Regarding the content of a contract, (e.g., a PPP contract) the PPP Law establishes minimum clauses that shall be contemplated, including parties' rights and obligations, characteristics and standards that the construction or services are required to meet, terms and conditions under which the SPV shall guarantee its obligations against its creditors, risk allocation, and legal regime of the assets transferred to the SPV for the development of the project.

iii Delivery methods and standard forms

The most common delivery method for an infrastructure project is the contract itself. Although most governmental contracts are not standardised, it is common that for similar types of project, the contracts have similar terms and conditions. Although not standardised, many agencies will usually use the same form of contract for similar projects.12

Notwithstanding the foregoing, in many cases, the project is required to go through the following process (summary):

    1. Registration and prioritisation: projects using federal funds must be registered with the Investment Unit (the administrative office of the Ministry of Finance). The Investment Unit is in charge of verifying the feasibility of a PPP project considering a value-for-money determination through a public-private comparator.13
    2. Bidding process: according to the type of project, there are different types of tenders: domestic and international public tenders (national tenders and international tenders under commercial agreements and open international tenders), close tenders and negotiated tenders. The bidding process consists mainly of the following phases: tender guidelines; briefing meetings; proposal submission; opening of proposals; technical and economic assessment; and contract award.

IV Risk Allocation and Management

i Management of risks

Risk allocation in Mexican projects is generally regulated under each contract or concession. The laws will set basic standards in some instances such as force majeure. Owing to the complex land ownership regulation in Mexico, in the past, the government used to assume the risk regarding the acquisition of the lands or easements necessary to develop a project; however, in recent years, supported by reforms, this risk has been allocated in many instances to the SPV.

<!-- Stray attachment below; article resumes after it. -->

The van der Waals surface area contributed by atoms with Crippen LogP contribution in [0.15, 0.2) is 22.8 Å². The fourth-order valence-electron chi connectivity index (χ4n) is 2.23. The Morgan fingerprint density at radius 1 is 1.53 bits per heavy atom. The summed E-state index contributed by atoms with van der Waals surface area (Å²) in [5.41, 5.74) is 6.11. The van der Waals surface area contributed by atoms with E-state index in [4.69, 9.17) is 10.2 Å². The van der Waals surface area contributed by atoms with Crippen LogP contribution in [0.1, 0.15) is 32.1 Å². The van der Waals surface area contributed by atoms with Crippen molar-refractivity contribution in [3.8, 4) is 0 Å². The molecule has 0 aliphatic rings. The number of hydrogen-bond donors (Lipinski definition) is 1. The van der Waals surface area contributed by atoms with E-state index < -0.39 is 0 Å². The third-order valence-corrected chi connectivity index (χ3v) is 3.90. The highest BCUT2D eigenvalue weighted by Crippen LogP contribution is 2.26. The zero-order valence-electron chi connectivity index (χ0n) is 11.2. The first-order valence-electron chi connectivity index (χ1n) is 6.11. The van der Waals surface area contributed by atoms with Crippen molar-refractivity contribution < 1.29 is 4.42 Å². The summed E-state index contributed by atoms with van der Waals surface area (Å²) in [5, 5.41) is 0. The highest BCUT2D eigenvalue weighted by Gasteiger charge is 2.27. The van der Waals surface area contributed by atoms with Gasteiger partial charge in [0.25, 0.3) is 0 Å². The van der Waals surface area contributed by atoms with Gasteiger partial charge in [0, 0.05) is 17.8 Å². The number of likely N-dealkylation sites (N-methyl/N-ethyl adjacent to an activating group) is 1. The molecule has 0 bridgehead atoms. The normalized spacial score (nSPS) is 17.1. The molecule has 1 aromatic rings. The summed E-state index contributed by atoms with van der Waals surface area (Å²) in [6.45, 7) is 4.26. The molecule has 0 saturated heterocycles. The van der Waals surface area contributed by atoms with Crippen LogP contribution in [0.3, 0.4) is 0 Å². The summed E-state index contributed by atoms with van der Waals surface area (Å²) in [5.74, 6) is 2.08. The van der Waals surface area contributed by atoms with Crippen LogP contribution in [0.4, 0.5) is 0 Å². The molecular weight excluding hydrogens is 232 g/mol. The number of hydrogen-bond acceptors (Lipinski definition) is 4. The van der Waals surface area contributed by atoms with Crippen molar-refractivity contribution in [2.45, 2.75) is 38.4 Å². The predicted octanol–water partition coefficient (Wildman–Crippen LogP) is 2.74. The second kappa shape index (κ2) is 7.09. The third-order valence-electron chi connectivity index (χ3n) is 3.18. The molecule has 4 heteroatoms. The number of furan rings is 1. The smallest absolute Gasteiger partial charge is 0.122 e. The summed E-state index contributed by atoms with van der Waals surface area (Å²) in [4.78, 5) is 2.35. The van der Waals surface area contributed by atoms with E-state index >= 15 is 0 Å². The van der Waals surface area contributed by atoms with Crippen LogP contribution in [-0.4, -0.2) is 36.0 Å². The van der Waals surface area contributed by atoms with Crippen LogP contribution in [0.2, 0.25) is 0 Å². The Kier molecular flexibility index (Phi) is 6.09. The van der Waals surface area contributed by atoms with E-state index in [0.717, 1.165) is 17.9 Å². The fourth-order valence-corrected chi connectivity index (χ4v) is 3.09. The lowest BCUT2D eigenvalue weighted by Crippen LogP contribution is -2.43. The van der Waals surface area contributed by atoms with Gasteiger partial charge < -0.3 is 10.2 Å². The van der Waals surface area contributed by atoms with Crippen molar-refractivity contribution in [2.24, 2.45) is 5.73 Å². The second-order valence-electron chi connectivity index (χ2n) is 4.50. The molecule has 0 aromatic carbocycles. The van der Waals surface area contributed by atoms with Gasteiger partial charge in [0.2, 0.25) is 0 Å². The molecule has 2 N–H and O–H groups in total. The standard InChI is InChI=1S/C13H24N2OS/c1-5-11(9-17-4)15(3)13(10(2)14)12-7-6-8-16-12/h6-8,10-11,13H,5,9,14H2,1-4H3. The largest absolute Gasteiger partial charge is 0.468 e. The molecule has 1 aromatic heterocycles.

In the event of force majeure, the basic Mexican principle is that no party is liable; however, project requirements may force the parties into agreeing to share the risk. For instance, no payment or a decreased payment from the sponsor to the developer with a right to terminate by the developer after a certain period of time has elapsed without the force majeure event lifting. The events of force majeure shall be defined within the contract and shall refer to unforeseen events or even foreseeable events that could not have been prevented. These events will usually cover public riots, strikes, war, insurrection, acts of God, etc.

ii Limitations on liability

Limitations on liability shall be agreed upon the sponsor of the project and the SPV. The limitation on liability can vary depending on the entity that incurs liability and the nature of the liability. However, for certain projects (e.g., related to healthcare or tourism) it is customary to agree on a maximum liability amount equal to the annual price of the contract based on the financial model of the project.

iii Political risks

Unlike many decades ago when some activities were state-controlled, throughout the years Mexico has taken a lot of actions to diminish political risks. In order to be attractive to local and foreign investors, law enforcement and respect for human rights has been a priority to secure the rule of law. In this regard, many laws have been enacted and modified to protect human rights against any unlawful government intrusion, mainly property. For instance, most of the legal background for project finance is acknowledged in the Mexican Constitution, in order to provide investors and private companies with a solid institutional and legal framework to protect their investment.

V Security and Collateral

The contract shall establish the terms and conditions under which the lenders of the SPV may exercise their step-in rights to temporarily take over the project in case the SPV fails to comply with its obligations, or does so in a negligent manner. In any case, the sponsor under the contract must authorise the execution of such step-in rights.

The typical security and collateral package to guarantee financing agreements under a Mexican contract consists of the following:

    1. pledges over the SPV's shares;
    2. formation of a management and payment trust agreement to which the SPV and its shareholders (as applicable) would contribute, among other things, shares of the SPV and any collection rights under the contract. Through this type of trust, agreement funds and collections would flow through a defined waterfall, and different accounts are clearly defined, segregated and identified within the trust in such a way that the lender receives their payment first from the project income generated by the project-financed asset.

It is common for the lender to enter into direct agreements with subcontractors under the infrastructure contracts in order to facilitate the execution of the agreed step-in rights of the lender.

VI Bonds and Insurance